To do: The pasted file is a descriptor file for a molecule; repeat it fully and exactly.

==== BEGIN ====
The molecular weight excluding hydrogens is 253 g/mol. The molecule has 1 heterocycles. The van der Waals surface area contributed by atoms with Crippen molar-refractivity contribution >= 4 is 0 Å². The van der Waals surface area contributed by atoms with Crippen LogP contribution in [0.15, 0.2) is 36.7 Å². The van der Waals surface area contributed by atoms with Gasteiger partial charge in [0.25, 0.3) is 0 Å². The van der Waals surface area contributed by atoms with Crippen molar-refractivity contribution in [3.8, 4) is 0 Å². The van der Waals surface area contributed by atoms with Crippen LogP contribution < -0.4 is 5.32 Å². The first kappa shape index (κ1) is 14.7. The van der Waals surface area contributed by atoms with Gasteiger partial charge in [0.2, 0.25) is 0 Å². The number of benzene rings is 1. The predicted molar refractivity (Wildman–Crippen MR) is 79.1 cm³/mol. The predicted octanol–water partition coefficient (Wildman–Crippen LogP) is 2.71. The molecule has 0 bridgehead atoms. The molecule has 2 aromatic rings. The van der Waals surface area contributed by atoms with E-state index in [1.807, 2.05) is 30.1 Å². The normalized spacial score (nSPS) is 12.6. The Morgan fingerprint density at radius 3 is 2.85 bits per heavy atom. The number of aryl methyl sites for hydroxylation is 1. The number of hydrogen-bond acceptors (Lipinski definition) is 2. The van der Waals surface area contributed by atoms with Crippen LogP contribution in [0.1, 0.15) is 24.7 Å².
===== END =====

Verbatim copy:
The molecular weight excluding hydrogens is 253 g/mol. The molecule has 1 heterocycles. The van der Waals surface area contributed by atoms with Crippen molar-refractivity contribution >= 4 is 0 Å². The van der Waals surface area contributed by atoms with Crippen LogP contribution in [0.15, 0.2) is 36.7 Å². The van der Waals surface area contributed by atoms with Gasteiger partial charge in [0.25, 0.3) is 0 Å². The van der Waals surface area contributed by atoms with Crippen molar-refractivity contribution in [3.8, 4) is 0 Å². The van der Waals surface area contributed by atoms with Crippen LogP contribution < -0.4 is 5.32 Å². The first kappa shape index (κ1) is 14.7. The van der Waals surface area contributed by atoms with Gasteiger partial charge in [0.2, 0.25) is 0 Å². The number of benzene rings is 1. The predicted molar refractivity (Wildman–Crippen MR) is 79.1 cm³/mol. The predicted octanol–water partition coefficient (Wildman–Crippen LogP) is 2.71. The molecule has 0 bridgehead atoms. The molecule has 2 aromatic rings. The van der Waals surface area contributed by atoms with E-state index in [1.807, 2.05) is 30.1 Å². The normalized spacial score (nSPS) is 12.6. The Morgan fingerprint density at radius 3 is 2.85 bits per heavy atom. The number of aryl methyl sites for hydroxylation is 1. The number of hydrogen-bond acceptors (Lipinski definition) is 2. The van der Waals surface area contributed by atoms with Crippen LogP contribution in [0.1, 0.15) is 24.7 Å².